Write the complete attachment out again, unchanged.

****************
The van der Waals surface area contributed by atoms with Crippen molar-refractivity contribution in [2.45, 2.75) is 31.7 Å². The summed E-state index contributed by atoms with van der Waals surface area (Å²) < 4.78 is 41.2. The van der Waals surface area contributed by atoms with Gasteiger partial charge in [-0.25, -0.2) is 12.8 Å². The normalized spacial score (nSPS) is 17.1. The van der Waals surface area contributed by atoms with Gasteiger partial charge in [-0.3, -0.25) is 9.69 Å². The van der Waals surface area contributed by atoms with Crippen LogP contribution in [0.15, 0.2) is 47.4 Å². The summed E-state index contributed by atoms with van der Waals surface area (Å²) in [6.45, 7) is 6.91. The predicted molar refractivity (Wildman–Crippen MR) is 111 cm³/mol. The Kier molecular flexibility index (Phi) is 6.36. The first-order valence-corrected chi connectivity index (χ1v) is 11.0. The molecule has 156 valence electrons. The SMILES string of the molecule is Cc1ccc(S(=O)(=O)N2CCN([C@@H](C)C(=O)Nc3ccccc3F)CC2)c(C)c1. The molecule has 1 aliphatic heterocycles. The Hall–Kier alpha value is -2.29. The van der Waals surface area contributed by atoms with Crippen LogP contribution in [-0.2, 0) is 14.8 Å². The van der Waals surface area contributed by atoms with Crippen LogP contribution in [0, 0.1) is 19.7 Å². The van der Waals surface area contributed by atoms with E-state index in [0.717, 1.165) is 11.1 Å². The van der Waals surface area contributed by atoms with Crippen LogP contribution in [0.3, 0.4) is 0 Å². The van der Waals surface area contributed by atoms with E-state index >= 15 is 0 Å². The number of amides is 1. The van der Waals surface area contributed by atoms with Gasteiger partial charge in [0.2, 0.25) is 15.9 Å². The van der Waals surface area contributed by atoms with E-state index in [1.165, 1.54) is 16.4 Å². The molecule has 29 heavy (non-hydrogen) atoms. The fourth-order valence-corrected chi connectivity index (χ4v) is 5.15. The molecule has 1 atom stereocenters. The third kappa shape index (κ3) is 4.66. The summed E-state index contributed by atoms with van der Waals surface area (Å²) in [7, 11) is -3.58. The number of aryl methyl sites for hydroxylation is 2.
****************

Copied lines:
The van der Waals surface area contributed by atoms with Crippen molar-refractivity contribution in [2.45, 2.75) is 31.7 Å². The summed E-state index contributed by atoms with van der Waals surface area (Å²) < 4.78 is 41.2. The van der Waals surface area contributed by atoms with Gasteiger partial charge in [-0.25, -0.2) is 12.8 Å². The normalized spacial score (nSPS) is 17.1. The van der Waals surface area contributed by atoms with Gasteiger partial charge in [-0.3, -0.25) is 9.69 Å². The van der Waals surface area contributed by atoms with Crippen LogP contribution in [0.15, 0.2) is 47.4 Å². The summed E-state index contributed by atoms with van der Waals surface area (Å²) in [6.45, 7) is 6.91. The predicted molar refractivity (Wildman–Crippen MR) is 111 cm³/mol. The Kier molecular flexibility index (Phi) is 6.36. The first-order valence-corrected chi connectivity index (χ1v) is 11.0. The molecule has 156 valence electrons. The SMILES string of the molecule is Cc1ccc(S(=O)(=O)N2CCN([C@@H](C)C(=O)Nc3ccccc3F)CC2)c(C)c1. The molecule has 1 aliphatic heterocycles. The Hall–Kier alpha value is -2.29. The van der Waals surface area contributed by atoms with Crippen LogP contribution in [-0.2, 0) is 14.8 Å². The van der Waals surface area contributed by atoms with Crippen LogP contribution in [0, 0.1) is 19.7 Å². The van der Waals surface area contributed by atoms with E-state index in [0.717, 1.165) is 11.1 Å². The van der Waals surface area contributed by atoms with Crippen LogP contribution in [0.3, 0.4) is 0 Å². The van der Waals surface area contributed by atoms with E-state index >= 15 is 0 Å². The number of amides is 1. The van der Waals surface area contributed by atoms with Gasteiger partial charge in [0.2, 0.25) is 15.9 Å². The van der Waals surface area contributed by atoms with E-state index in [1.165, 1.54) is 16.4 Å². The molecule has 29 heavy (non-hydrogen) atoms. The fourth-order valence-corrected chi connectivity index (χ4v) is 5.15. The molecule has 1 atom stereocenters. The third kappa shape index (κ3) is 4.66. The summed E-state index contributed by atoms with van der Waals surface area (Å²) in [7, 11) is -3.58. The number of aryl methyl sites for hydroxylation is 2.